When hordes of uninvited guests park in their streets, driveways and yards today for the Preakness, the Mount Washington neighborhood will be braced for the invasion. In fact, the local lemonade stands show that in a weird way, residents almost welcome it.
"Plenty of people in Mount Washington say they hate it, but it's amusing at the end to watch," said Peter Garver, a past president of the Mount Washington Improvement Association. "From the porch, it's quite the scene."
There's also a serious reason for putting up with the party. Some call the historic racetrack, a "buffer" separating gritty city life from rambling Mount Washington, with its Victorian summer homes and wide-front porches.
"It prevents a lot of walk-in crime," said Lawrence M. Kloze, a longtime community activist who has lived across the street from the racetrack since the early 1970s.
While questions about the track's future have surfaced in recent years, a coterie of community leaders and activists affirmed the stakes are high when it comes to preserving the racetrack -- and, therefore, the neighborhood full of cheerfully cluttered houses.
And they say they mean to keep the race, too, right where it is.
Declaring that the Preakness is a "great thing for the city," Garver pointed out the racetrack's value close to home: "Pimlico is physically between us and the lower Park Heights neighborhood. It's 120 acres, a big piece of land, and nobody wants to see it vacant."
Comparing the deteriorating racetrack to the empty Memorial Stadium, Engelman said, "Just like people in Waverly, people were worried and wondering what would happen to the neighborhood" if the track closed down.
Task force formed
The recent political storm over bringing slot machines to the track, coupled with the racing season at Pimlico dwindling to three months, inspired Mount Washington, Park Heights and about a dozen nearby institutions and neighborhoods to form the Pimlico Racetrack Neighborhoods Task Force.
Wednesday, the task force will attend a town meeting to hear racetrack owner Joseph A. De Francis present a comprehensive capital improvement plan for the track. The meeting will be at 6 p.m. at Arlington Elementary School, said Diane Frederick, executive director of the neighborhood nonprofit Northwest Baltimore Corp.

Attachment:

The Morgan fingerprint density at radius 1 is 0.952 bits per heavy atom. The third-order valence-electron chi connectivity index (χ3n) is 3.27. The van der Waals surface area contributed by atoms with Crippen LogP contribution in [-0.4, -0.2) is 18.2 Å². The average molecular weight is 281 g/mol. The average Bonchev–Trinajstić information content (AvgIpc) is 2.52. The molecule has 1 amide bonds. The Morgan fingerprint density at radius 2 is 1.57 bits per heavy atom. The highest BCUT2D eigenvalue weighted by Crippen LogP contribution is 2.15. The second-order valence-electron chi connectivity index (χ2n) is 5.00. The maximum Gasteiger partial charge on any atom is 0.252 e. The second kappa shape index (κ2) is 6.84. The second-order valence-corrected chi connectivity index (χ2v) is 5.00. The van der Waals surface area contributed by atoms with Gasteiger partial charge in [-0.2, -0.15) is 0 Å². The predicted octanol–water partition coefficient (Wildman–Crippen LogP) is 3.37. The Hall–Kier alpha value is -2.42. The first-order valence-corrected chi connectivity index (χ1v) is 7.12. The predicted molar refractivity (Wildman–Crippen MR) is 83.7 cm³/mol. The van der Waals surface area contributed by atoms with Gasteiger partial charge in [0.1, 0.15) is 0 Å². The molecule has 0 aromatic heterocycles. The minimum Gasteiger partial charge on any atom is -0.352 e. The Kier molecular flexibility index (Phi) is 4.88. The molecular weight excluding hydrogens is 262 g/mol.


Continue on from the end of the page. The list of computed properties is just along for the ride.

De Francis is required to improve the track as part of the $10 million state grant added to racing purses in the last legislative session.
Frederick cautioned that the meeting marks the start of a process that could take several years. "People are interested in seeing it [Pimlico racetrack] stay as a fixture and a viable entity," she said. "It's a lot of traffic and stress on a residential area, but by and large, we're enthusiastic."
Referring to the race's history, which dates to before the Civil War, she said, "There's been Preakness longer than any of us."
On the other side of the racetrack, Jean Yarborough, a Park Heights community leader. said, "The whole community needs to know what the track has in mind, and we have to learn how to live together. We see De Francis doing something totally different in becoming a partner."
Long ties to Preakness
The ties between the Preakness and the neighborhoods go back to the days when horses arrived by train at Mount Washington station and pranced up South Avenue to Pimlico. But the race has had perhaps the greatest impact on Mount Washington, the community to the northeast, at the confluence of the Jones Falls and Western Run.
These days, Mount Washington is thriving, even "high cotton" in places, said Deborah Bedwell, head of Baltimore Clayworks, a ceramics center in the heart of the village.
With plenty to divert people -- from a tavern with a shuffleboard table, an ice skating rink, a swim club, Fresh Fields groceries and Starbucks coffee -- Mount Washington looks like the picture of urban health.
"Mount Washington is not as proper as Roland Park or Guilford," said Esta Maril, a 50-year resident whose late husband, artist Herman Maril, found inspiration in the horses and jockeys who raced at Pimlico. "It's a nice hodgepodge."
The elementary school with a "multicultural school body," backs that up, said Principal Jacqueline Waters-Scofield. "It's a close-knit, inclusive community that really works together."
Parents are heavily involved in the school, and the improvement association meetings are often lively. "In Mount Washington, you'll see all ages, and they get along better than other neighborhoods," said Maj. Robert F. Biemiller, the Northern District police commander.
To keep Mount Washington groomed with or without the racetrack, "we have to be vigilant," Garver said. "We can't let our guard down."
Pub Date: 5/15/99